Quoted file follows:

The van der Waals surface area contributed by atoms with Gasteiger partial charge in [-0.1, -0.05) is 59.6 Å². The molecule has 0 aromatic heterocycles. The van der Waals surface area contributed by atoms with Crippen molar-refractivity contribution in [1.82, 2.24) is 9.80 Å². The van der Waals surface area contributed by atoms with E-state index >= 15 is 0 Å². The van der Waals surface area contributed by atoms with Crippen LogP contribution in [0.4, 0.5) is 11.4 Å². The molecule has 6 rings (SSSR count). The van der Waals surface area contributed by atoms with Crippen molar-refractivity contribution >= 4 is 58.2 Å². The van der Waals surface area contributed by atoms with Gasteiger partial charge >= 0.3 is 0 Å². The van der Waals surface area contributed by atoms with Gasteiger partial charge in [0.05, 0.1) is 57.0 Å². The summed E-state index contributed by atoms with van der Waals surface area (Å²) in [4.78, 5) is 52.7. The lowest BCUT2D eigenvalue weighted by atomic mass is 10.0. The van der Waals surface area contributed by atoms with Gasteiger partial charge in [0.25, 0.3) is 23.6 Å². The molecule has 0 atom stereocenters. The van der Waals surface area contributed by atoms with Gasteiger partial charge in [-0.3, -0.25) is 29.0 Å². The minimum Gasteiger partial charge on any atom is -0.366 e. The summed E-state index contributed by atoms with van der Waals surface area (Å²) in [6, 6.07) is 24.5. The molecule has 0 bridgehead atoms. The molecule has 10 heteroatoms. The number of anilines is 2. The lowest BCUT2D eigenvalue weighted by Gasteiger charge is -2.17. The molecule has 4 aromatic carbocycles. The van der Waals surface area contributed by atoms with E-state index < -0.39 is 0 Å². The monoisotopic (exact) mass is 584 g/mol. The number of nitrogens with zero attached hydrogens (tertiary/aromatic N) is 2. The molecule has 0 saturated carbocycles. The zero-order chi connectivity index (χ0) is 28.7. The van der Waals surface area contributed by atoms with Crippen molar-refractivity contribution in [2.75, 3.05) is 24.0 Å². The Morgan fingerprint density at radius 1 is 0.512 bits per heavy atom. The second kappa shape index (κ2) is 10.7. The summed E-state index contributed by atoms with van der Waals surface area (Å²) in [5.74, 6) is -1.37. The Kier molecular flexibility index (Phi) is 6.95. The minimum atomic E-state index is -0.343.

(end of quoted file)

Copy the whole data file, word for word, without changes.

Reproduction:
The van der Waals surface area contributed by atoms with Gasteiger partial charge in [-0.1, -0.05) is 59.6 Å². The molecule has 0 aromatic heterocycles. The van der Waals surface area contributed by atoms with Crippen molar-refractivity contribution in [1.82, 2.24) is 9.80 Å². The van der Waals surface area contributed by atoms with E-state index >= 15 is 0 Å². The van der Waals surface area contributed by atoms with Crippen LogP contribution in [0.4, 0.5) is 11.4 Å². The molecule has 6 rings (SSSR count). The van der Waals surface area contributed by atoms with Crippen molar-refractivity contribution >= 4 is 58.2 Å². The van der Waals surface area contributed by atoms with Gasteiger partial charge >= 0.3 is 0 Å². The van der Waals surface area contributed by atoms with Gasteiger partial charge in [0.05, 0.1) is 57.0 Å². The summed E-state index contributed by atoms with van der Waals surface area (Å²) in [4.78, 5) is 52.7. The lowest BCUT2D eigenvalue weighted by atomic mass is 10.0. The van der Waals surface area contributed by atoms with Gasteiger partial charge in [0.25, 0.3) is 23.6 Å². The molecule has 0 atom stereocenters. The van der Waals surface area contributed by atoms with Gasteiger partial charge in [-0.3, -0.25) is 29.0 Å². The minimum Gasteiger partial charge on any atom is -0.366 e. The summed E-state index contributed by atoms with van der Waals surface area (Å²) in [6, 6.07) is 24.5. The molecule has 0 bridgehead atoms. The molecule has 10 heteroatoms. The number of anilines is 2. The lowest BCUT2D eigenvalue weighted by Gasteiger charge is -2.17. The molecule has 4 aromatic carbocycles. The van der Waals surface area contributed by atoms with E-state index < -0.39 is 0 Å². The monoisotopic (exact) mass is 584 g/mol. The number of nitrogens with zero attached hydrogens (tertiary/aromatic N) is 2. The molecule has 0 saturated carbocycles. The zero-order chi connectivity index (χ0) is 28.7. The van der Waals surface area contributed by atoms with Crippen molar-refractivity contribution in [2.75, 3.05) is 24.0 Å². The Morgan fingerprint density at radius 1 is 0.512 bits per heavy atom. The second kappa shape index (κ2) is 10.7. The summed E-state index contributed by atoms with van der Waals surface area (Å²) in [5.74, 6) is -1.37. The Kier molecular flexibility index (Phi) is 6.95. The minimum atomic E-state index is -0.343.